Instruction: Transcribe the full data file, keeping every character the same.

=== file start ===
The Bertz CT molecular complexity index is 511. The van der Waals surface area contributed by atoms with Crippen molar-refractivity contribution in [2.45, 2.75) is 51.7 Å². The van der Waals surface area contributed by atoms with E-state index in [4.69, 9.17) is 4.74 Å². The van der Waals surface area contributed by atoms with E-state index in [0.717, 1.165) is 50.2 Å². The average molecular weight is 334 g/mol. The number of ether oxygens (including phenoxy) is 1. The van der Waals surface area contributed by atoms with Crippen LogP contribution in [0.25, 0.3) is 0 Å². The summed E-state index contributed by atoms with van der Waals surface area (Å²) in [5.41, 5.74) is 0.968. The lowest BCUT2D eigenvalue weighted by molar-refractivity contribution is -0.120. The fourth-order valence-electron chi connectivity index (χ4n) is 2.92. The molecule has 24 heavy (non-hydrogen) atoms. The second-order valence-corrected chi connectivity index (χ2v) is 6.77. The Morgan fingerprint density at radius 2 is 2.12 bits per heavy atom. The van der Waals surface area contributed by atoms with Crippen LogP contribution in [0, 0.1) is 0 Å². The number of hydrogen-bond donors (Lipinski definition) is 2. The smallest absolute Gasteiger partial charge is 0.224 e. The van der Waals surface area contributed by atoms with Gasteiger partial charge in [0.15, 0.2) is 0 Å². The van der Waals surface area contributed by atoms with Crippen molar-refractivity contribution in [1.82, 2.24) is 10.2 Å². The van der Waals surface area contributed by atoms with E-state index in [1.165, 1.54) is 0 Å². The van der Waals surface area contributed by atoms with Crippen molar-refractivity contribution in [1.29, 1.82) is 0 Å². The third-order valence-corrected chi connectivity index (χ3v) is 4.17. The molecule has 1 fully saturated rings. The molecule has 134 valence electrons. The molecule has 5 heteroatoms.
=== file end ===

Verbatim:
The Bertz CT molecular complexity index is 511. The van der Waals surface area contributed by atoms with Crippen molar-refractivity contribution in [2.45, 2.75) is 51.7 Å². The van der Waals surface area contributed by atoms with E-state index in [4.69, 9.17) is 4.74 Å². The van der Waals surface area contributed by atoms with E-state index in [0.717, 1.165) is 50.2 Å². The average molecular weight is 334 g/mol. The number of ether oxygens (including phenoxy) is 1. The van der Waals surface area contributed by atoms with Crippen LogP contribution in [0.25, 0.3) is 0 Å². The summed E-state index contributed by atoms with van der Waals surface area (Å²) in [5.41, 5.74) is 0.968. The lowest BCUT2D eigenvalue weighted by molar-refractivity contribution is -0.120. The fourth-order valence-electron chi connectivity index (χ4n) is 2.92. The molecule has 24 heavy (non-hydrogen) atoms. The second-order valence-corrected chi connectivity index (χ2v) is 6.77. The Morgan fingerprint density at radius 2 is 2.12 bits per heavy atom. The van der Waals surface area contributed by atoms with Crippen LogP contribution in [0, 0.1) is 0 Å². The number of hydrogen-bond donors (Lipinski definition) is 2. The smallest absolute Gasteiger partial charge is 0.224 e. The van der Waals surface area contributed by atoms with Gasteiger partial charge in [0.15, 0.2) is 0 Å². The van der Waals surface area contributed by atoms with Crippen molar-refractivity contribution in [1.82, 2.24) is 10.2 Å². The van der Waals surface area contributed by atoms with E-state index in [1.165, 1.54) is 0 Å². The van der Waals surface area contributed by atoms with Crippen molar-refractivity contribution in [1.29, 1.82) is 0 Å². The third-order valence-corrected chi connectivity index (χ3v) is 4.17. The molecule has 1 fully saturated rings. The molecule has 134 valence electrons. The molecule has 5 heteroatoms.